Local resident Steve Swords is the very proud custodian of his Grandfather’s medals.
Steve’s grandfather William Edward Swords was born at Mudgee, NSW towards the end of 1879.
On January 24, 1901 he joined the Australian Contingent to South Africa (Boer War 1899-1902), as a trooper in the NSW Mounted Rifles.
His war would come to an end when, during an engagement at Bethel, he was wounded in the leg on February 2,1902 and repatriated back to Australia.
Just 12 years later, on July 28 1914, William was amongst the first to enlist on August 27.
His medical examination on September 26 noted a bullet mark on his left shin, (a legacy from the Boer War).
He sailed, from Sydney, on the HMAT A8 ‘Argyllshire’. The troops expected to be sailing to England but instead they were sent to Egypt.
In 1915, now a gunner in 1st Field Artillery Brigade Ammunition Column, he joined the Mediterranean Exploration Force on April 4. The same month, the Australian troops were to land at ‘Anzac Cove’ on April 25.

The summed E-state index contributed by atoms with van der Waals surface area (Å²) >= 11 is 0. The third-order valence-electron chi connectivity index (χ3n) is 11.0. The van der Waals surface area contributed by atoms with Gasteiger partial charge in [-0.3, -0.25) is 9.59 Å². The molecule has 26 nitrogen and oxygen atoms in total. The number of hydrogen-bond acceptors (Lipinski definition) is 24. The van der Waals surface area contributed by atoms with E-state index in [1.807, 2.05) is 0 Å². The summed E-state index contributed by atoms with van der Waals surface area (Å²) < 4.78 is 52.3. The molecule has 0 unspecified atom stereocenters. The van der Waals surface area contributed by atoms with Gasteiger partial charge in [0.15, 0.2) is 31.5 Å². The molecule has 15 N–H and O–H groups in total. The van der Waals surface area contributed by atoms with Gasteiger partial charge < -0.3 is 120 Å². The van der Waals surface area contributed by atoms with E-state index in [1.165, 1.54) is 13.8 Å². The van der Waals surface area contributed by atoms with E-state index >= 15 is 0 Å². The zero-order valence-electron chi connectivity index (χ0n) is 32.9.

But by July 28 he was admitted to the Alexandria General Hospital with a poisoned hand.
By late August he was admitted to Bethnal Green Hospital in London with a gunshot wound to his right hand.
Towards Christmas 1915, all the troops were given a present; a tin (pictured) containing fruit cake and cigarettes. William received his gift while he was recovering in hospital. He recalled that a Princess (most likely Princess Mary) visited the hospital to distribute the gifts.
William was eventually expatriated to Australia and discharged on October 4, 1916 as medically unfit.
His medals have been passed down to Bega Valley resident Steve Swords who will proudly wear them this Anzac Day.
Pat Raymond from the Bega Valley Genealogy Society has also written a book ‘Remembering Bega Valley Servicemen of WW1 – Battlefield and War related Deaths. This book gives all details of these men and is available from Ursula Hunt 64953566, special price $30.